Adler (1981) proposed a coping model of readjust from two dimensions: proactive mode, resocialized mode, alienated mode, and rebellious mode. Different types of coping model lead to very different adaptations. China is a human society composed of acquaintances. In the academic environment of China, people are influenced by human society to a large extent. There exist such phenomena as “relationship draft” of paper publication, “relationship ticket” of professional title promotion, and “power rent-seeking” in project approval. Therefore, in this study, young overseas teachers are also adapting to the “Guanxi” culture in China in terms of academic adaptation. In the process of relationship transformation, they add the color of personal relationship to the original weak relationship and transform it into a strong relationship by managing relationships.

In this study, seven teachers (T1, T5, T7, T11, T13, T17, T19) adopted the strategy of relationship conversion. A typical example is teacher T19. He worked in an international organization in Beijing for two years after returning to China with his doctorate, and then went to work in a university in Guangdong Province after working in a ministry for two years. T19 believes that his old colleagues are a kind of resources which will be helpful to his future academic career development. He thinks that a weak relationship can be converted to a strong relationship. The more common way to the strategy is to increase the emotional connection, which is to increase the number of contacts and meetings.

T19: “In China, Guanxi is very delicate, so it is usually through life to nurture work, and trust between people is also built through life. If you’re out of town on business, you’re going to go out to dinner with a good friend there, but if you’re just a casual friend, you will not.” (20201022)

Human norms of behavior are bound up with cultural background. The 23 subjects in this study are deeply influenced by the local culture of the country where they studied, and they still adopt the values, norms, attitudes and codes of conduct formed overseas after returning to China, which is consistent with the results of Xu’s research ( Xu, 2016 ).

On the whole, most of young returnee teachers tend to adopt the “go with the flow” strategy because it does not require much effort and time, and costs less. The use of the two strategies of networking expansion and relationship conversion requires the actors to take certain measures, including showing their own ability, managing the existing relationship network, reducing the purpose of making friends and taking the initiative to contact. All 23 participants in the study agreed that Guanxi are very important, even as important as cultural capital.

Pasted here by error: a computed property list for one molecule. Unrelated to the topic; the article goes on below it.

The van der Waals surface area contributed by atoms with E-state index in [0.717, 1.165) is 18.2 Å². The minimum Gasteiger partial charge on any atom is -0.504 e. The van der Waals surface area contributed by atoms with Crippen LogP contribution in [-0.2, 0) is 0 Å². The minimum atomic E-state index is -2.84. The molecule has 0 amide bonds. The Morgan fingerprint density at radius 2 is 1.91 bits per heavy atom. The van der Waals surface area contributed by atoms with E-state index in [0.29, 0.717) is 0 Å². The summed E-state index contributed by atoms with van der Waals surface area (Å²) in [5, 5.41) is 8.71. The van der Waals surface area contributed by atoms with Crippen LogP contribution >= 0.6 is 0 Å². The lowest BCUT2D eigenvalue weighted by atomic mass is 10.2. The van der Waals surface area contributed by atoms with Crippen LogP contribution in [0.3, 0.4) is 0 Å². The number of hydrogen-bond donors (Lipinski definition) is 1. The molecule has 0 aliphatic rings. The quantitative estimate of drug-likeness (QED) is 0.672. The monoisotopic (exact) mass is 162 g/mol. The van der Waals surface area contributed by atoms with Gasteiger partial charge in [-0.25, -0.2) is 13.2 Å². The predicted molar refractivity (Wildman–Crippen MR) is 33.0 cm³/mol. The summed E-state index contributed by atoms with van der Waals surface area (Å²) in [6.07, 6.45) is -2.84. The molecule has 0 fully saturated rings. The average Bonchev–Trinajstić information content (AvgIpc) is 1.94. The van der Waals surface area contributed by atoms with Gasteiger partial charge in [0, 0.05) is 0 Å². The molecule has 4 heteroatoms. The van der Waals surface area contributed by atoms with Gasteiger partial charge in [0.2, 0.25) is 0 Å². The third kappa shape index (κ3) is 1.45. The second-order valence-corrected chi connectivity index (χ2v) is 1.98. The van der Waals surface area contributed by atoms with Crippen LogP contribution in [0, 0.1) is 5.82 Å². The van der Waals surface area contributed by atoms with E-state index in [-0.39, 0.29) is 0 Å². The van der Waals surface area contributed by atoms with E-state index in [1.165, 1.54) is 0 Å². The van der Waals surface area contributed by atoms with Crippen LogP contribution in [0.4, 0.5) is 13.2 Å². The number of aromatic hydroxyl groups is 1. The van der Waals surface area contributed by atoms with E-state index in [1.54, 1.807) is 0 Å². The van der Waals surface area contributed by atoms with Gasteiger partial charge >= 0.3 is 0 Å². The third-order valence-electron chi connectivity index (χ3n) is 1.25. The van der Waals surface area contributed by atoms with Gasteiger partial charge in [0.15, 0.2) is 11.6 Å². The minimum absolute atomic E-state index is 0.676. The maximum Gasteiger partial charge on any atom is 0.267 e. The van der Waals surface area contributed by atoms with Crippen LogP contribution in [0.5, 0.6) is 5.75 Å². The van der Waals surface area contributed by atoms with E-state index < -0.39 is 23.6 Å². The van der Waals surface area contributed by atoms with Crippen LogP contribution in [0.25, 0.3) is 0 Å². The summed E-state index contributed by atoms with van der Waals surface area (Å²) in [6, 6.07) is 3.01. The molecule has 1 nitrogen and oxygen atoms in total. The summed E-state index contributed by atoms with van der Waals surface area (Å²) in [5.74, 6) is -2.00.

6. Conclusion

6.1. Comparison with Previous Studies

Bian (2001) classifies Chinese social networks into three types: kinship networks, practical network whose members take credit and reciprocity as the core, the unequal human exchange network. Bian’s theory is universal in its classification of relationship network. The typology classification of relationship network in this study is only for young overseas teachers in universities in China. Sun & Bian (2011) found that the social network of overseas researchers is composed of both strong and weak relationships, the results of this study are consistent with the conclusions of Sun’s research and made a more detailed classification on the basis of the types of strong and weak relationships. Liang & Zhou (2016) found that what plays an important role in improving research productivity is scholars’ “ownership” of various types of weak relationship social capital and their ability to “utilize” social capital, which was also verified in this study. Young overseas teachers who adopt two relationship strategies of network expansion and relationship conversion can obtain more social resources in social relationship communication. In terms of coping strategies, Yuan (2014) concluded that young overseas teachers mainly adopt four strategies when adapting to the domestic academic system environment, which are adaptation and obedience, ingenious utilization, resistance and adherence, and escape and exit. In this study, the adaptation strategies of young overseas teachers into letting nature take its course, expanding human connections, and relationship conversion from the perspective of social capital.

6.2. Suggestions

Based on the above research findings, the following suggestions are proposed:

1) Institution of higher education should provide social support to young returnee teachers. According to the strong network characteristics of young returnee teachers’ dependence on organizations, young returnee teachers need support and help from institutions of higher learning in the process of academic adaptation, including sponsoring returnees to participate in domestic academic conferences, and inviting experts to guidance on domestic funding applications and academic article-writing.

2) Institution of higher education should make full use of the international social capital of young overseas teachers. Since the strong relationship network accumulated by young overseas teachers is located abroad and has no effect or small effect in the domestic academic circle, the university should further promote the internationalization of academic management, so that young overseas teachers can make better use of the relationship network.


This study was supported by the Project of Education of the National Social Science Foundation “Influence of Overseas study experience on Teachers’ Beliefs and Behavior in Chinese Regional Colleges and Universities”. Grant number: BIA180204.

Conflicts of Interest

The authors declare no conflicts of interest regarding the publication of this paper.